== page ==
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Magic money forest

Is it a concern that so much funding has been found by government yet universal credit has only been temporarily uplifted by £20 and it took a sustained campaign to extend free school meals?

Two recent UK prime ministers said ‘there is no magic money tree’, equating management of the nation’s finances with managing our own household finances.

Many have noted this is a fallacy, and the fiscal response to the pandemic shows that where there’s a will there is a way. However, access to the forest’s resources is still largely privileged.

Magic money forest image

Now more than ever it is clear that the allocation of resources and priorities are a matter of ‘political’ choice and things can be done very differently - but will people’s eyes be opened to this?

Attendee at event for members of civil society organisations

What we heard...

“What is possible is a new relationship to ‘money’ given that the magic money tree is a real thing and one that more people now understand than previously.”

Graham Leicester, director, International Futures Forum

People saying national broadband was a waste of money have been proven wrong. Another example of turning a blind eye.”

Birmingham resident

“All are aware of how immediately the experience of the pandemic shines a light on inequalities - particularly on community investment levels. Inverting inequality - helicoptering large amounts of cash into the poorest communities seen as more radical than UBI (universal basic income).”

Kathy Evans, chief executive, Children England


 

Stats and facts

  • The Office for Budget Responsibility (OBR) - which keeps tabs on government spending - said that borrowing would be £355bn for the current financial year (April 2020 to April 2021), before falling back to £234bn over the next year. That's the highest figure ever seen outside wartime.
  • The chancellor, Rishi Sunak, said: "Coronavirus has caused one of the largest economic shocks this country has ever faced, which is why we responded with our £352bn package of support to protect lives and livelihoods.”
  • The amount the government has to spend on state pensions will fall by £1.5bn by 2022, partly because of over-65s dying of Covid, forecasts suggest.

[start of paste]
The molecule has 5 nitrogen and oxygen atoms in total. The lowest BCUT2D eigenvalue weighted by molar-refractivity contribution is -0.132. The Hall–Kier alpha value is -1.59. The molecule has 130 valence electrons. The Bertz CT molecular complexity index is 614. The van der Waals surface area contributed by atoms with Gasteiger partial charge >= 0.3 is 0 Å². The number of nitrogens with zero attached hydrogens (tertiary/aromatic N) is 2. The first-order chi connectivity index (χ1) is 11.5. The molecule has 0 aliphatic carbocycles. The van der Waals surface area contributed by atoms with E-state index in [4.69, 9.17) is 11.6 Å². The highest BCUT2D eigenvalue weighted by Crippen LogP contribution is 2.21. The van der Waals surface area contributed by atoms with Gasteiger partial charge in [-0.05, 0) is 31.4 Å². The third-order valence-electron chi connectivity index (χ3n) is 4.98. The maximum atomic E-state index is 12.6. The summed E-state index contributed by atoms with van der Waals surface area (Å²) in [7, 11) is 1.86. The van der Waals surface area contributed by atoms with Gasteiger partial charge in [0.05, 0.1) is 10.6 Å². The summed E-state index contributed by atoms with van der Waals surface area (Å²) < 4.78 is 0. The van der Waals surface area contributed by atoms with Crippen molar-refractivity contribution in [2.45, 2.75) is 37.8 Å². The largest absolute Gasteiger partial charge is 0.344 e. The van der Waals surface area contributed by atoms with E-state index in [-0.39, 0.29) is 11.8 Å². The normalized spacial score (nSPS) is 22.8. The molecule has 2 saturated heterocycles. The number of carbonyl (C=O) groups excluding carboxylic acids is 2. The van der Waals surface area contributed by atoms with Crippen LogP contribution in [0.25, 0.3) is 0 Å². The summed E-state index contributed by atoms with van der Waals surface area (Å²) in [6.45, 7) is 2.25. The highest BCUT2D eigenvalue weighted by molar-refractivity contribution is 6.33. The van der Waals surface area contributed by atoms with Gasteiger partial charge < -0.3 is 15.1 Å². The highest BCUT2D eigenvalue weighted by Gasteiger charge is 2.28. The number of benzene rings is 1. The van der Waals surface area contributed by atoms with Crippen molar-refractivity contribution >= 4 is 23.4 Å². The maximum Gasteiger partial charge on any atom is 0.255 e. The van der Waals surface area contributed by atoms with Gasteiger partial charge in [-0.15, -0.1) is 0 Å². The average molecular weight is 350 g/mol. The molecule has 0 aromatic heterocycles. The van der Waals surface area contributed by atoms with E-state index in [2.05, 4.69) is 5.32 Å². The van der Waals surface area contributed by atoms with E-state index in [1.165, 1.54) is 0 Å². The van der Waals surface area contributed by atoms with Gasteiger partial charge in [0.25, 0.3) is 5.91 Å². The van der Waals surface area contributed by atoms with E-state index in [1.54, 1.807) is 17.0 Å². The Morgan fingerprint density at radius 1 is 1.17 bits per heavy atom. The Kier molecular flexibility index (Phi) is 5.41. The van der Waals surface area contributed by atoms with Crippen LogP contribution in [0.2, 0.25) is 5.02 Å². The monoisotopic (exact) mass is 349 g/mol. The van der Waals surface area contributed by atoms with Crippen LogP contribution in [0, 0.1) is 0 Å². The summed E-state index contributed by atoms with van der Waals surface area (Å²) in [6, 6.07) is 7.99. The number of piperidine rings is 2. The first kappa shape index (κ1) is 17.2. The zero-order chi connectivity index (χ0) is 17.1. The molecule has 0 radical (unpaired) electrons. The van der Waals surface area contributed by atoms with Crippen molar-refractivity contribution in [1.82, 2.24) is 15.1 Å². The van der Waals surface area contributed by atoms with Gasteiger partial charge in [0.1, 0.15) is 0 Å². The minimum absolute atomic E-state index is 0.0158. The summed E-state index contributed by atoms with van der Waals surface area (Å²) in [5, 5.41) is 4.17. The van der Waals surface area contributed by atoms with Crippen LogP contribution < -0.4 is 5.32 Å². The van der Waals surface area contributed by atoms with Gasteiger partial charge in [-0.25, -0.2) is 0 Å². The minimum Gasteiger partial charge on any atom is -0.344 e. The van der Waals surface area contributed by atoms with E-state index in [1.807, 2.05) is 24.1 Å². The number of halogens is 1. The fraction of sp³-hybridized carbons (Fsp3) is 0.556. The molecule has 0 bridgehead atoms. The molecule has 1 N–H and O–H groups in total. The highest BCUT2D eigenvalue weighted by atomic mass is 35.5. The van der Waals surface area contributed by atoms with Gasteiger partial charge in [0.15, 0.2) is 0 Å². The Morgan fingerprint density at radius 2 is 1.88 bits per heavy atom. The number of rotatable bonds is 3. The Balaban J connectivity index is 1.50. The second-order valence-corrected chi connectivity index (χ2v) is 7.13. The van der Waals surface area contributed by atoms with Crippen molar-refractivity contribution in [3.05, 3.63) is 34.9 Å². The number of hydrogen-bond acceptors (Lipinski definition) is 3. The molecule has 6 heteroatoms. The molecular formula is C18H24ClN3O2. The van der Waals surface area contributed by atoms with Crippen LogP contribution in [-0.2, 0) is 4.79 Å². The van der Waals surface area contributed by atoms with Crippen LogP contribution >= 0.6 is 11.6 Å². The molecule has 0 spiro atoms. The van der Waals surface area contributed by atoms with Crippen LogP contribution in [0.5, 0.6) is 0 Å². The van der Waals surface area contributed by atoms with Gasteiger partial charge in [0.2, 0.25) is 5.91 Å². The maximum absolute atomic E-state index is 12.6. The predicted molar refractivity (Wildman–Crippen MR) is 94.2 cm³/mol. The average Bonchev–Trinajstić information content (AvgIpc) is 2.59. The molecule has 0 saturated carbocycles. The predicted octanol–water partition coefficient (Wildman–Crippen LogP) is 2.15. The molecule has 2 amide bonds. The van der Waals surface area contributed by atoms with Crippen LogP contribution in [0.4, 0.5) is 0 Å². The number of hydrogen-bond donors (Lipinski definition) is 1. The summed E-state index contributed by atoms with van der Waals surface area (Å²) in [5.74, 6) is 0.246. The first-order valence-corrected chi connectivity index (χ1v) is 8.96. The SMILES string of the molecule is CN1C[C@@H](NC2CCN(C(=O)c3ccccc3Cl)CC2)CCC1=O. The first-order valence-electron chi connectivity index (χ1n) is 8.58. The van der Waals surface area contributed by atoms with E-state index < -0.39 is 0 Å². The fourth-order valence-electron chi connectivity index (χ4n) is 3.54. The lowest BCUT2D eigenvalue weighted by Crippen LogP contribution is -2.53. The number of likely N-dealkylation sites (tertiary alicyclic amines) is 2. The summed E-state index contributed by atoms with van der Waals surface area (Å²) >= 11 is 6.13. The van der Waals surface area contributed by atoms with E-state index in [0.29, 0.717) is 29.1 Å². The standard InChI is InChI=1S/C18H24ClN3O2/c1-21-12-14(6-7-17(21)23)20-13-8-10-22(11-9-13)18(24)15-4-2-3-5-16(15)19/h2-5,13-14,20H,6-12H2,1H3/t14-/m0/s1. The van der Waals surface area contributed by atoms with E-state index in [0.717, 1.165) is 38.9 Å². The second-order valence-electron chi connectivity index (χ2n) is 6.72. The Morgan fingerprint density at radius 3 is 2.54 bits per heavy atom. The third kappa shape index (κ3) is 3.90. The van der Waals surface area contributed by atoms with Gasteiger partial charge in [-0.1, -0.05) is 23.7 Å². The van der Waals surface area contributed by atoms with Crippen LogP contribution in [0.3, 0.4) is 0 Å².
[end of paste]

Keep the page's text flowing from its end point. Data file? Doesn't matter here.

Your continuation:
Food for thought 

“To shine a light on one of the greatest spending sprees in Britain’s postwar era, the New York Times analyzed a large segment of it, the roughly 1,200 central government contracts that have been made public, together worth nearly $22bn. Of that, about $11bn went to companies either run by friends and associates of politicians in the Conservative Party, or with no prior experience or a history of controversy. Meanwhile, smaller firms without political clout got nowhere.”

Jane Bradley, Selam Gebrekidan and Allison McCann, The New York Times, 7 December 2020

“A familiar feature of emergencies is that governments feel entitled to take powers that would not be merited in normal times. Public sympathy relies on such emergency powers not being abused – as clearly is happening in these cases. At a time when billions in taxpayers’ money is being spent fighting disease and relieving hardship, breaking rules designed to avoid corruption can only diminish public sentiment and sympathy.”

Simon Jenkins, The Guardian, 23 February 2021 

“The spending watchdog [National Audit Office] also noted that firms channelled through the Government’s ‘VIP’ lane – for companies with ties to ministers, MPs and officials – were 10 times more likely to win a contract than other firms. As Byline Times has revealed, contracts worth £900m have been awarded to firms that have donated £8.2m to the Conservatives, either directly or via their owners. A firm chaired by a senior government procurement advisor even won a £38m deal. Meanwhile, despite this gargantuan government outlay, ministers have insisted there isn’t enough money in the coffers to give NHS staff more than a 1 percent pay rise.”

Sam Bright, Byline Times, 7 March 2021

Navigating the transitional space

  • Different crises

    Where do you see compounding crises and how are these playing out in different communities?

  • Deep fault-lines

    Where and how has the pandemic exacerbated existing issues?

  • Magic money forest

    Is it a concern that so much funding has been found by government - yet universal credit has only been temporarily uplifted by £20 and it took a sustained campaign to extend free school meals?

  • Temporary solutions

    Are there any specific temporary measures you’ve seen put in place that would cause you concern if they became the norm?

  • Fog of ambiguity

    How are you finding resilience through transition to cope with discomfort and uncertainty? 

  • Streams of energy

    Where are you seeing energy for change emerge? How can you add to it?